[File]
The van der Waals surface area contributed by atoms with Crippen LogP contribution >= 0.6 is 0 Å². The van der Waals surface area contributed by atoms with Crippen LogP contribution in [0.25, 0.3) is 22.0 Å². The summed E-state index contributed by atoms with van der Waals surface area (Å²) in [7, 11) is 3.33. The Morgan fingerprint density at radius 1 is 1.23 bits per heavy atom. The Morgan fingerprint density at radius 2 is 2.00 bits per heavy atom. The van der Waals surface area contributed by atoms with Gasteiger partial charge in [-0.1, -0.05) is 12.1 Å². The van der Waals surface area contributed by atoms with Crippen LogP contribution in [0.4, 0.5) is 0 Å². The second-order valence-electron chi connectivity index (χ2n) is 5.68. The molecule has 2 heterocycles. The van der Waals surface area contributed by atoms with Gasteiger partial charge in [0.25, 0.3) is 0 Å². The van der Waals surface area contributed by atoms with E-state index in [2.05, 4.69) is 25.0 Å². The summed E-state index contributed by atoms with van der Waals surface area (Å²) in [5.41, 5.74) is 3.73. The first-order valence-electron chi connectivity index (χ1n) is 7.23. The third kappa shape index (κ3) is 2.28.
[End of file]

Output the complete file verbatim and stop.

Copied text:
The van der Waals surface area contributed by atoms with Crippen LogP contribution >= 0.6 is 0 Å². The van der Waals surface area contributed by atoms with Crippen LogP contribution in [0.25, 0.3) is 22.0 Å². The summed E-state index contributed by atoms with van der Waals surface area (Å²) in [7, 11) is 3.33. The Morgan fingerprint density at radius 1 is 1.23 bits per heavy atom. The Morgan fingerprint density at radius 2 is 2.00 bits per heavy atom. The van der Waals surface area contributed by atoms with Gasteiger partial charge in [-0.1, -0.05) is 12.1 Å². The van der Waals surface area contributed by atoms with Crippen LogP contribution in [0.4, 0.5) is 0 Å². The second-order valence-electron chi connectivity index (χ2n) is 5.68. The molecule has 2 heterocycles. The van der Waals surface area contributed by atoms with Gasteiger partial charge in [0.25, 0.3) is 0 Å². The van der Waals surface area contributed by atoms with E-state index in [2.05, 4.69) is 25.0 Å². The summed E-state index contributed by atoms with van der Waals surface area (Å²) in [5.41, 5.74) is 3.73. The first-order valence-electron chi connectivity index (χ1n) is 7.23. The third kappa shape index (κ3) is 2.28.